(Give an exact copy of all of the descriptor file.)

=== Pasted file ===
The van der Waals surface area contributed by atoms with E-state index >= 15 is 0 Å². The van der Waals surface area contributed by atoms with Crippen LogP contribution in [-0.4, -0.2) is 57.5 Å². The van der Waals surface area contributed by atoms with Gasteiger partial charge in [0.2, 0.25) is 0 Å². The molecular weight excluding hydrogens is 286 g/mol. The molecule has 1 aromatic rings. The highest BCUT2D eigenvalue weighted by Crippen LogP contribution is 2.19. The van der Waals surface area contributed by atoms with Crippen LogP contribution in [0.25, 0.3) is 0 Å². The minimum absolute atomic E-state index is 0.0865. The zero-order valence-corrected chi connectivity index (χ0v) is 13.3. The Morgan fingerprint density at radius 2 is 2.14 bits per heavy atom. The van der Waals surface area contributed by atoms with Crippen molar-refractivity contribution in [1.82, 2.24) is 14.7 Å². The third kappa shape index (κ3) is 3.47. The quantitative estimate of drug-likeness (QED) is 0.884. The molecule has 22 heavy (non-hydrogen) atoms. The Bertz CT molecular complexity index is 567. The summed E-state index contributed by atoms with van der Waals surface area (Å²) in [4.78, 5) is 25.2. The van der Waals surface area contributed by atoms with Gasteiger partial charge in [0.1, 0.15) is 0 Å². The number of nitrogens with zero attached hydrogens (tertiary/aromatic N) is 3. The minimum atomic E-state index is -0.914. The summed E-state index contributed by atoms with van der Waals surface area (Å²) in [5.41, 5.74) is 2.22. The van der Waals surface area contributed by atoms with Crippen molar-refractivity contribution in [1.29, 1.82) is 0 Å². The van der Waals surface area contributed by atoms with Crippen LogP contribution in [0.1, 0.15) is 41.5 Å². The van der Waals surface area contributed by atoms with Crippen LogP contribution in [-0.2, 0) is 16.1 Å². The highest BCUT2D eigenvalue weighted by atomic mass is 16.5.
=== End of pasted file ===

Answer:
The van der Waals surface area contributed by atoms with E-state index >= 15 is 0 Å². The van der Waals surface area contributed by atoms with Crippen LogP contribution in [-0.4, -0.2) is 57.5 Å². The van der Waals surface area contributed by atoms with Gasteiger partial charge in [0.2, 0.25) is 0 Å². The molecular weight excluding hydrogens is 286 g/mol. The molecule has 1 aromatic rings. The highest BCUT2D eigenvalue weighted by Crippen LogP contribution is 2.19. The van der Waals surface area contributed by atoms with Crippen LogP contribution in [0.25, 0.3) is 0 Å². The minimum absolute atomic E-state index is 0.0865. The zero-order valence-corrected chi connectivity index (χ0v) is 13.3. The Morgan fingerprint density at radius 2 is 2.14 bits per heavy atom. The van der Waals surface area contributed by atoms with Crippen molar-refractivity contribution in [1.82, 2.24) is 14.7 Å². The third kappa shape index (κ3) is 3.47. The quantitative estimate of drug-likeness (QED) is 0.884. The molecule has 22 heavy (non-hydrogen) atoms. The Bertz CT molecular complexity index is 567. The summed E-state index contributed by atoms with van der Waals surface area (Å²) in [4.78, 5) is 25.2. The van der Waals surface area contributed by atoms with Gasteiger partial charge in [0.1, 0.15) is 0 Å². The number of nitrogens with zero attached hydrogens (tertiary/aromatic N) is 3. The minimum atomic E-state index is -0.914. The summed E-state index contributed by atoms with van der Waals surface area (Å²) in [5.41, 5.74) is 2.22. The van der Waals surface area contributed by atoms with Crippen molar-refractivity contribution in [1.29, 1.82) is 0 Å². The van der Waals surface area contributed by atoms with Crippen LogP contribution in [0.1, 0.15) is 41.5 Å². The van der Waals surface area contributed by atoms with Crippen LogP contribution in [-0.2, 0) is 16.1 Å². The highest BCUT2D eigenvalue weighted by atomic mass is 16.5.